The markets are in chaos approaching full panic as novel coronavirus, also known as COVID-19, and its fallout rankles markets, disrupts supply chains, and has politicians scrambling to contain the virus and appease the public. The S&P500 is down 10% over the past month; both the FTSE and DAX are down 20% in Europe; and Japan’s Nikkei 225 has fallen 17% while Korea’s KOPSI is down 11% and Hong Kong’s Hang Seng 8%. Oil has taken the hardest hit and trigged a massive sell-off in stocks when the commodity itself plunged 21% over one weekend in response to the collapse of OPEC talks and a new price war between Russia and Saudi Arabia. For investors, things just keep getting worse, and many see this as the time to exit the markets.
This isn’t the only downturn we’ve seen in the last two decades, and at least so far, the dotcom bubble burst and the 2008 Financial Crisis certainly hurt markets worse. In the last decade, there have been a few scares, such as the 2016 crash in China when investors were no longer allowed to remove their money. And for our crypto-investing readers, 2018 was certainly brutal. But capital markets haven’t contended with a deep decline for nearly 12 years when the Great Recession kicked off in 2007-2008.
But is now the time to invest? We think it may be prudent to wait a little while and see how the markets fare before jumping in to capitalise on the panic of the last few days and the slower descent of the last month.
All arguments and views in this piece are not to be considered financial advice, and it is very possible we are wrong on these predictions. This is “food for thought”, not “material evidence for investment decision making”. Please do not use our blog post as your only source of information for investment decisions!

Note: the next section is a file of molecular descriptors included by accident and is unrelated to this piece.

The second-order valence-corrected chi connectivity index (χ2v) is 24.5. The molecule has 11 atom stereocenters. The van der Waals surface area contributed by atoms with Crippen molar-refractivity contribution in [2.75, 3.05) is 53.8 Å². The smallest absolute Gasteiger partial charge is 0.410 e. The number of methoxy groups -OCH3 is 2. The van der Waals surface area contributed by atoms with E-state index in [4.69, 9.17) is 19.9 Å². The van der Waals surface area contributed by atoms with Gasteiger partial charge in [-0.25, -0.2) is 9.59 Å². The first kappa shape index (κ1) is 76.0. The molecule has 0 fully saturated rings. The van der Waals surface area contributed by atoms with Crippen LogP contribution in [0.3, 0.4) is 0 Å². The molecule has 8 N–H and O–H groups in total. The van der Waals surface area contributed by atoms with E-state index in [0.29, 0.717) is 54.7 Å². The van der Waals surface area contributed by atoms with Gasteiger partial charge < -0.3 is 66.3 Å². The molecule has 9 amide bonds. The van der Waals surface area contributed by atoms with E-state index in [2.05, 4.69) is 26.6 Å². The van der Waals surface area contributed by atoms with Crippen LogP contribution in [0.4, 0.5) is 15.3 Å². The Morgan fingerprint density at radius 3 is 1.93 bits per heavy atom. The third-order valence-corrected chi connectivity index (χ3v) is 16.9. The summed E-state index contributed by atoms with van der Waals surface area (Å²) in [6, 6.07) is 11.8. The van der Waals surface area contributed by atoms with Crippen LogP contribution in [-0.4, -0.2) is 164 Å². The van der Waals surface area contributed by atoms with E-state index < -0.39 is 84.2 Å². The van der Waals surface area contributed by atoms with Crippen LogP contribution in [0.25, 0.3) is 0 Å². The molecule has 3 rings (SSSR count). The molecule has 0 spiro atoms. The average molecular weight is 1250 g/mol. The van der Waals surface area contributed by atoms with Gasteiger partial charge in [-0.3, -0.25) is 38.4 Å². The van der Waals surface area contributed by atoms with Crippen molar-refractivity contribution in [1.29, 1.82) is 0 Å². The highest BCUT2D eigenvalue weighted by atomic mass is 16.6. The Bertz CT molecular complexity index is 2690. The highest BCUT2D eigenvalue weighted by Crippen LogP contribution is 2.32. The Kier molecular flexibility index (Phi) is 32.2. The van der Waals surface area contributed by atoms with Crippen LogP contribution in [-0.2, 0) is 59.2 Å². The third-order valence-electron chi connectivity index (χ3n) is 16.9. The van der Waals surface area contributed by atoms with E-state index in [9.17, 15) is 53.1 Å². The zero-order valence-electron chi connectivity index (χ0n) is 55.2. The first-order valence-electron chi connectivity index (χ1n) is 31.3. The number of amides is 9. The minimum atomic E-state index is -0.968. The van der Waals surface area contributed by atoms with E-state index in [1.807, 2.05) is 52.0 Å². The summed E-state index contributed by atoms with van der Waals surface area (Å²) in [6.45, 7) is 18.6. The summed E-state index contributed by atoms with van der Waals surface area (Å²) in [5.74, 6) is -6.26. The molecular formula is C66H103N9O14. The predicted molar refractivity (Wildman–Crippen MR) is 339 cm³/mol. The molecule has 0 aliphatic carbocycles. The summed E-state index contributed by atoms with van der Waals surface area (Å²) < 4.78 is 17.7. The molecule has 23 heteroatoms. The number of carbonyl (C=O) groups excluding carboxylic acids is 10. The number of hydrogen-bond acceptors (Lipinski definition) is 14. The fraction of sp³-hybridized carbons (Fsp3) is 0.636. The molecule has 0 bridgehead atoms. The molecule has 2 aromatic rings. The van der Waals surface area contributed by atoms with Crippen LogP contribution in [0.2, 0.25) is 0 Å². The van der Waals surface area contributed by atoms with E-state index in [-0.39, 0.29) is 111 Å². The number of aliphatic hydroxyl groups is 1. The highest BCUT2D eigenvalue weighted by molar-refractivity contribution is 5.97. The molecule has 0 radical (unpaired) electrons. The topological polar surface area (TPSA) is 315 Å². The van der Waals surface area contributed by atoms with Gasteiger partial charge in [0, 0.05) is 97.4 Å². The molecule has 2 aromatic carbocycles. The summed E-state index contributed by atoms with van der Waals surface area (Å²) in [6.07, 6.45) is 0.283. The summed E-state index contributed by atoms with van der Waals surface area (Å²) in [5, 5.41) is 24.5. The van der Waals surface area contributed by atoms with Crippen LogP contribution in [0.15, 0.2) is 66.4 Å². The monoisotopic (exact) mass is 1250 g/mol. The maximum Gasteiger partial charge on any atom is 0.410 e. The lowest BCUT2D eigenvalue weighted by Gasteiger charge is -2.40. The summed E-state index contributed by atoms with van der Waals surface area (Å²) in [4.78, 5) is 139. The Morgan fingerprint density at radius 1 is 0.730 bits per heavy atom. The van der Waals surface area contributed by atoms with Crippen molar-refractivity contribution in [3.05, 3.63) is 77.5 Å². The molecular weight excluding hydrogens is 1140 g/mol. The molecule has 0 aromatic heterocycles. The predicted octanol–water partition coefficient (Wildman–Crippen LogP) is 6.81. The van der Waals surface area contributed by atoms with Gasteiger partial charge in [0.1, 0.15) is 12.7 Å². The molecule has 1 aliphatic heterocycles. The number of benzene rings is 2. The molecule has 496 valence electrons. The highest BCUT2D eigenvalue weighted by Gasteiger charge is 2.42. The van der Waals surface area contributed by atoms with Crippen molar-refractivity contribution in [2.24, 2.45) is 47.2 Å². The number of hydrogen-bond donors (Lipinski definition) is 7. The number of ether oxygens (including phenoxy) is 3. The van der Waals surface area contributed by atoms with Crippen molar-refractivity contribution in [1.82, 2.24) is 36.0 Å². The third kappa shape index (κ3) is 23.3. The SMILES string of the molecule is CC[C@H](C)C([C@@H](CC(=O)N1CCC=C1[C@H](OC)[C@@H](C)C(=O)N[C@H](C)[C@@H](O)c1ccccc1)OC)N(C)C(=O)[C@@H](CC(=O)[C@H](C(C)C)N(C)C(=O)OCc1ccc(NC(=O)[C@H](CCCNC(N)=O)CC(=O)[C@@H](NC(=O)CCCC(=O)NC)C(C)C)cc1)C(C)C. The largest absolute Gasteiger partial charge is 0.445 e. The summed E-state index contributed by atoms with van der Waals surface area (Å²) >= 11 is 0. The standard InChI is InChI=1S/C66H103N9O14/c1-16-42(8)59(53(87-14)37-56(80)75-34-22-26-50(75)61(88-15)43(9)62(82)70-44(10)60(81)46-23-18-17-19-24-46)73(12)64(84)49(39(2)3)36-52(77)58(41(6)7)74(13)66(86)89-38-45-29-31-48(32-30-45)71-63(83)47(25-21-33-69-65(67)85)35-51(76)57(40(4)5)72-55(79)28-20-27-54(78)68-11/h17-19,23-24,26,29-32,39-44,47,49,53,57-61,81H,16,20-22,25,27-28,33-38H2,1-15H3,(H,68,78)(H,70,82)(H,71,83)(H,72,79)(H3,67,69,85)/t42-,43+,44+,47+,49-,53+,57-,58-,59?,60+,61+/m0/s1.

1 – Markets are overvalued, and there is no margin of safety
Are the markets cheaper today, 10 March 2020, than they were last week or last month? Sure. But they’re not cheaper than they were a year ago. They’re still overvalued now, and they will be until they fall below their intrinsic values. Only then will there be the so-called “margin of safety”, wherein the market price is below the intrinsic value. And only then would most value investors consider them proper investment targets.
It is also instructive to ponder this graph of the Anatomy of a Bubble:
Since we have seen markets rise and rise and rise, it would seem we are heading into the “Denial” stage and are likely to see a rebound shortly after the panic hitting the markets today. That rebound is fuelled by investors that believe the overall situation is not that bad, the markets are not overvalued, and that the previous trend will continue its upward trajectory.
Whether we are in a bubble is always confirmed only after the crash has passed, but if you believe stocks are currently overvalued with historically high PEG ratios, then you may want to avoid buying into the storm for a couple weeks or months until after the real carnage takes place.
2 – Excess leverage and liquidity will evaporate as margin calls come in
The levels of leverage and liquidity have been high as investors and traders scrambled to generate profits from the longest-running bull market in recent history. Moreover, people are living longer and many millennials have started their investing journey with any excess cash in robo-advisors or other new-age solutions.
But all this liquidity, especially that which has been funded by leverage, will evaporate as panic sets in. Unleveraged investors may pull out of positions, but leveraged investors will be forced out as price drops of 10% in capital markets trigger margin calls. When a margin call is triggered, the capital to fulfil it must come from somewhere. It usually comes from the sale of assets held by leveraged investors, and that means stock prices fall even further – triggering further margin calls or at least adding downward pressure on prices.